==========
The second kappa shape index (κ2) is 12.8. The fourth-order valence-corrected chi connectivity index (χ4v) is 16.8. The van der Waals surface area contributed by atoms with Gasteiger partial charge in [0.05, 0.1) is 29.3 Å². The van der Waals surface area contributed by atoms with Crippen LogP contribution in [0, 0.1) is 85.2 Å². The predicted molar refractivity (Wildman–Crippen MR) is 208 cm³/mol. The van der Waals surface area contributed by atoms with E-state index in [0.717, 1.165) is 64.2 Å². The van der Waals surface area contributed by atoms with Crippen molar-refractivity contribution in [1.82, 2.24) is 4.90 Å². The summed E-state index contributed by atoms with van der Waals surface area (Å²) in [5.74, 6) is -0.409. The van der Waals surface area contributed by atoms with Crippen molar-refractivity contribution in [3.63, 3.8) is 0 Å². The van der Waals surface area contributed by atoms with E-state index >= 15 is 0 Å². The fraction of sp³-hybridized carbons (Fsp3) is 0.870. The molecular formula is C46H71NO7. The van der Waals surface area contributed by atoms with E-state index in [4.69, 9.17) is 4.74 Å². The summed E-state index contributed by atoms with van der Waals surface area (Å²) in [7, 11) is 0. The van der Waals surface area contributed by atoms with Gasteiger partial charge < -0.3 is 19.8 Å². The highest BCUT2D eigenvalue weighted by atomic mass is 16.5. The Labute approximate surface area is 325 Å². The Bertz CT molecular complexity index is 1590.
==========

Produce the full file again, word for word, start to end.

The second kappa shape index (κ2) is 12.8. The fourth-order valence-corrected chi connectivity index (χ4v) is 16.8. The van der Waals surface area contributed by atoms with Gasteiger partial charge in [0.05, 0.1) is 29.3 Å². The van der Waals surface area contributed by atoms with Crippen LogP contribution in [0, 0.1) is 85.2 Å². The predicted molar refractivity (Wildman–Crippen MR) is 208 cm³/mol. The van der Waals surface area contributed by atoms with E-state index in [0.717, 1.165) is 64.2 Å². The van der Waals surface area contributed by atoms with Crippen molar-refractivity contribution in [1.82, 2.24) is 4.90 Å². The summed E-state index contributed by atoms with van der Waals surface area (Å²) in [5.74, 6) is -0.409. The van der Waals surface area contributed by atoms with Crippen molar-refractivity contribution in [3.63, 3.8) is 0 Å². The van der Waals surface area contributed by atoms with E-state index >= 15 is 0 Å². The fraction of sp³-hybridized carbons (Fsp3) is 0.870. The molecular formula is C46H71NO7. The van der Waals surface area contributed by atoms with E-state index in [4.69, 9.17) is 4.74 Å². The summed E-state index contributed by atoms with van der Waals surface area (Å²) in [7, 11) is 0. The van der Waals surface area contributed by atoms with Gasteiger partial charge < -0.3 is 19.8 Å². The highest BCUT2D eigenvalue weighted by atomic mass is 16.5. The Labute approximate surface area is 325 Å². The Bertz CT molecular complexity index is 1590.